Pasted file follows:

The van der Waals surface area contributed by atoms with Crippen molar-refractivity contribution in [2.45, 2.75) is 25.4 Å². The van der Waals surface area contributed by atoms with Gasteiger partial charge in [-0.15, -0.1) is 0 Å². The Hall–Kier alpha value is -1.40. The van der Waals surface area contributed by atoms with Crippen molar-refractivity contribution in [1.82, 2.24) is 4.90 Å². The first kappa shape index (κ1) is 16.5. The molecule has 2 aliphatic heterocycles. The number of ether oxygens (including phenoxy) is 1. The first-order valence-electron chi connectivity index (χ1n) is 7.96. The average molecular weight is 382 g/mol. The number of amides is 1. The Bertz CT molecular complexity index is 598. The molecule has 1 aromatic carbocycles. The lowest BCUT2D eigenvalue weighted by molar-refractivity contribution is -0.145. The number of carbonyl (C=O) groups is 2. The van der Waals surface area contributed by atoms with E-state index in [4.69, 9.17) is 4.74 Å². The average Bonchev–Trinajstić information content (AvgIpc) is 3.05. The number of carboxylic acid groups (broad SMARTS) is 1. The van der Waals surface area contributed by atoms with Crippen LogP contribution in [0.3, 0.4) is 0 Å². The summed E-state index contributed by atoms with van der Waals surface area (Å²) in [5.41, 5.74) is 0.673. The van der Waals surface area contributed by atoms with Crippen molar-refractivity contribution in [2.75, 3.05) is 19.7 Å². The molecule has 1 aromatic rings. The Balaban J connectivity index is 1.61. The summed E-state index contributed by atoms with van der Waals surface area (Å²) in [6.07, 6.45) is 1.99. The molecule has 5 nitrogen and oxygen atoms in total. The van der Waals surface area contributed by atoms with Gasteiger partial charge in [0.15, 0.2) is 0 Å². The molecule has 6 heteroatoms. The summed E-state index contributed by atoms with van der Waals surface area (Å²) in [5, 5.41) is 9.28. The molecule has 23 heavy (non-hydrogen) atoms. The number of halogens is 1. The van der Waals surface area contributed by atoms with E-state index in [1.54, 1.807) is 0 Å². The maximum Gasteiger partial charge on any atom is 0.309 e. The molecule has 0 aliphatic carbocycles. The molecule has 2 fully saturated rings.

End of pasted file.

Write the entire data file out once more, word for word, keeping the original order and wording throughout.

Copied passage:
The van der Waals surface area contributed by atoms with Crippen molar-refractivity contribution in [2.45, 2.75) is 25.4 Å². The van der Waals surface area contributed by atoms with Gasteiger partial charge in [-0.15, -0.1) is 0 Å². The Hall–Kier alpha value is -1.40. The van der Waals surface area contributed by atoms with Crippen molar-refractivity contribution in [1.82, 2.24) is 4.90 Å². The first kappa shape index (κ1) is 16.5. The molecule has 2 aliphatic heterocycles. The number of ether oxygens (including phenoxy) is 1. The first-order valence-electron chi connectivity index (χ1n) is 7.96. The average molecular weight is 382 g/mol. The number of amides is 1. The Bertz CT molecular complexity index is 598. The molecule has 1 aromatic carbocycles. The lowest BCUT2D eigenvalue weighted by molar-refractivity contribution is -0.145. The number of carbonyl (C=O) groups is 2. The van der Waals surface area contributed by atoms with E-state index in [4.69, 9.17) is 4.74 Å². The average Bonchev–Trinajstić information content (AvgIpc) is 3.05. The number of carboxylic acid groups (broad SMARTS) is 1. The van der Waals surface area contributed by atoms with Crippen LogP contribution in [0.3, 0.4) is 0 Å². The summed E-state index contributed by atoms with van der Waals surface area (Å²) in [5.41, 5.74) is 0.673. The van der Waals surface area contributed by atoms with Crippen molar-refractivity contribution in [2.75, 3.05) is 19.7 Å². The molecule has 1 aromatic rings. The Balaban J connectivity index is 1.61. The summed E-state index contributed by atoms with van der Waals surface area (Å²) in [6.07, 6.45) is 1.99. The molecule has 5 nitrogen and oxygen atoms in total. The van der Waals surface area contributed by atoms with Gasteiger partial charge in [0.15, 0.2) is 0 Å². The molecule has 6 heteroatoms. The summed E-state index contributed by atoms with van der Waals surface area (Å²) in [5, 5.41) is 9.28. The molecule has 23 heavy (non-hydrogen) atoms. The number of halogens is 1. The van der Waals surface area contributed by atoms with E-state index in [1.54, 1.807) is 0 Å². The maximum Gasteiger partial charge on any atom is 0.309 e. The molecule has 0 aliphatic carbocycles. The molecule has 2 fully saturated rings.